One of the added perks of Brandon’s environmental advocacy is that it grants him the ability to travel around the world. When he was still in high school, the climate finance and clean energy researcher went to Copenhagen, Denmark, for an Innovation Lab on the United Nations Sustainable Development Goals. Through that experience, he fell in love with the idea of seeing and learning about as much of the world as possible.

Considering that he came to Penn having only been to three countries—Canada, the United States, and Vietnam—the Penn Sustainability Eco–Rep has pursued his love of travel to considerable success: “I don’t remember where exactly I’m at, but I think I’ve now been to about 24 or 25 countries,” he reveals. “[It] sounds crazy to say out loud, but it’s been truly incredible.”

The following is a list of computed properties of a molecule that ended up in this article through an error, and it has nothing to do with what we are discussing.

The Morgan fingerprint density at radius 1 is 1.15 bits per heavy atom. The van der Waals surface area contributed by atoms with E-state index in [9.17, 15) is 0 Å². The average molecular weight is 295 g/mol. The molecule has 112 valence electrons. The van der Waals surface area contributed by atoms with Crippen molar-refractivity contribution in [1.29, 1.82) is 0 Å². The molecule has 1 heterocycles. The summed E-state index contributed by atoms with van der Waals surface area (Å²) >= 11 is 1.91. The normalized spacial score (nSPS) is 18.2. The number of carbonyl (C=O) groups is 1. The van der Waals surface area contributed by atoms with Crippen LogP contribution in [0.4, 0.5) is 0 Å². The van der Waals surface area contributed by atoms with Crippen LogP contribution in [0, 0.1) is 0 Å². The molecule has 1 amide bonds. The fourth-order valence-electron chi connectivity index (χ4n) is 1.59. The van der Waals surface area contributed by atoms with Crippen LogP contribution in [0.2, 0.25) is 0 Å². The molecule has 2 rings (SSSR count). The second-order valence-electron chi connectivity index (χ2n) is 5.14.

Many of Brandon’s international experiences have been possible due to his participation in Penn International Impact Consulting (PIIC)—a student group that provides consulting services to NGOs and social entrepreneurs. For instance, during his first year, the College and Wharton senior had the opportunity to travel to Colombo, the capital of Sri Lanka, as an associate consultant for the Sri Lanka Wildlife Conservation Society (SLWCS). 

The memory reminds the former president of PIIC how much he has changed and been forced outside of his comfort zone during his time at Penn. “We ended up staying in their field house,” he recalls. “It wasn’t even a complete house. There were walls and windows, and you could just look outside and see the stars at night. And we slept under these little mosquito nets.”